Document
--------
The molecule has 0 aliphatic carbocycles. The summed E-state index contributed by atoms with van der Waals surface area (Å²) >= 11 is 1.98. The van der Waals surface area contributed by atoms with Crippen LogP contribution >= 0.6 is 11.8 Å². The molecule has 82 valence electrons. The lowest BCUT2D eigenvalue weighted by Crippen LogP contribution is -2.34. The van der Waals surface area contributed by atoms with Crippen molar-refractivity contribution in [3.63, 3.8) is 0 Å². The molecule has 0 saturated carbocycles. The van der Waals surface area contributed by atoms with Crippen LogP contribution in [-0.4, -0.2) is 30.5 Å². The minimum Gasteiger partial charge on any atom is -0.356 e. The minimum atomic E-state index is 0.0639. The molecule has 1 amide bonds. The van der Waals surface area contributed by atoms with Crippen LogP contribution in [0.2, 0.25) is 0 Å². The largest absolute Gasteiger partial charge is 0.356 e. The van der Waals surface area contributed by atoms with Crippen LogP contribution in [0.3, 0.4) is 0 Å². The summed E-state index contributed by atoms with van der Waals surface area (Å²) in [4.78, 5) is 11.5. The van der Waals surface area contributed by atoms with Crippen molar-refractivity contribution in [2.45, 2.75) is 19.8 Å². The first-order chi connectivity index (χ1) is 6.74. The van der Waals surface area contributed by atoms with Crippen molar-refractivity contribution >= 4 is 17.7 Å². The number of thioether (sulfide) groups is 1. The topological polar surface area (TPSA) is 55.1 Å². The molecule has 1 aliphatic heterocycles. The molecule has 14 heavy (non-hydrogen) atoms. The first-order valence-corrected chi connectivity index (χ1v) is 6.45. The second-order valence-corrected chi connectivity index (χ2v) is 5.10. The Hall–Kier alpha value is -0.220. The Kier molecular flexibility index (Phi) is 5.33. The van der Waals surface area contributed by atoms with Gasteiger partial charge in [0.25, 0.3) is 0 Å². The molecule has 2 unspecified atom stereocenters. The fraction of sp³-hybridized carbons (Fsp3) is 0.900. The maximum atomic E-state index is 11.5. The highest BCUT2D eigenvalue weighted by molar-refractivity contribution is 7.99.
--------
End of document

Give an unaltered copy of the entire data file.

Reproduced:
The molecule has 0 aliphatic carbocycles. The summed E-state index contributed by atoms with van der Waals surface area (Å²) >= 11 is 1.98. The van der Waals surface area contributed by atoms with Crippen LogP contribution >= 0.6 is 11.8 Å². The molecule has 82 valence electrons. The lowest BCUT2D eigenvalue weighted by Crippen LogP contribution is -2.34. The van der Waals surface area contributed by atoms with Crippen molar-refractivity contribution in [3.63, 3.8) is 0 Å². The molecule has 0 saturated carbocycles. The van der Waals surface area contributed by atoms with Crippen LogP contribution in [-0.4, -0.2) is 30.5 Å². The minimum Gasteiger partial charge on any atom is -0.356 e. The minimum atomic E-state index is 0.0639. The molecule has 1 amide bonds. The van der Waals surface area contributed by atoms with Crippen LogP contribution in [0.2, 0.25) is 0 Å². The largest absolute Gasteiger partial charge is 0.356 e. The van der Waals surface area contributed by atoms with Crippen LogP contribution in [0.3, 0.4) is 0 Å². The summed E-state index contributed by atoms with van der Waals surface area (Å²) in [4.78, 5) is 11.5. The van der Waals surface area contributed by atoms with Crippen molar-refractivity contribution in [2.45, 2.75) is 19.8 Å². The first-order chi connectivity index (χ1) is 6.74. The van der Waals surface area contributed by atoms with Crippen molar-refractivity contribution >= 4 is 17.7 Å². The number of thioether (sulfide) groups is 1. The topological polar surface area (TPSA) is 55.1 Å². The molecule has 1 aliphatic heterocycles. The molecule has 14 heavy (non-hydrogen) atoms. The first-order valence-corrected chi connectivity index (χ1v) is 6.45. The second-order valence-corrected chi connectivity index (χ2v) is 5.10. The Hall–Kier alpha value is -0.220. The Kier molecular flexibility index (Phi) is 5.33. The van der Waals surface area contributed by atoms with Gasteiger partial charge in [0.25, 0.3) is 0 Å². The molecule has 2 unspecified atom stereocenters. The fraction of sp³-hybridized carbons (Fsp3) is 0.900. The maximum atomic E-state index is 11.5. The highest BCUT2D eigenvalue weighted by molar-refractivity contribution is 7.99.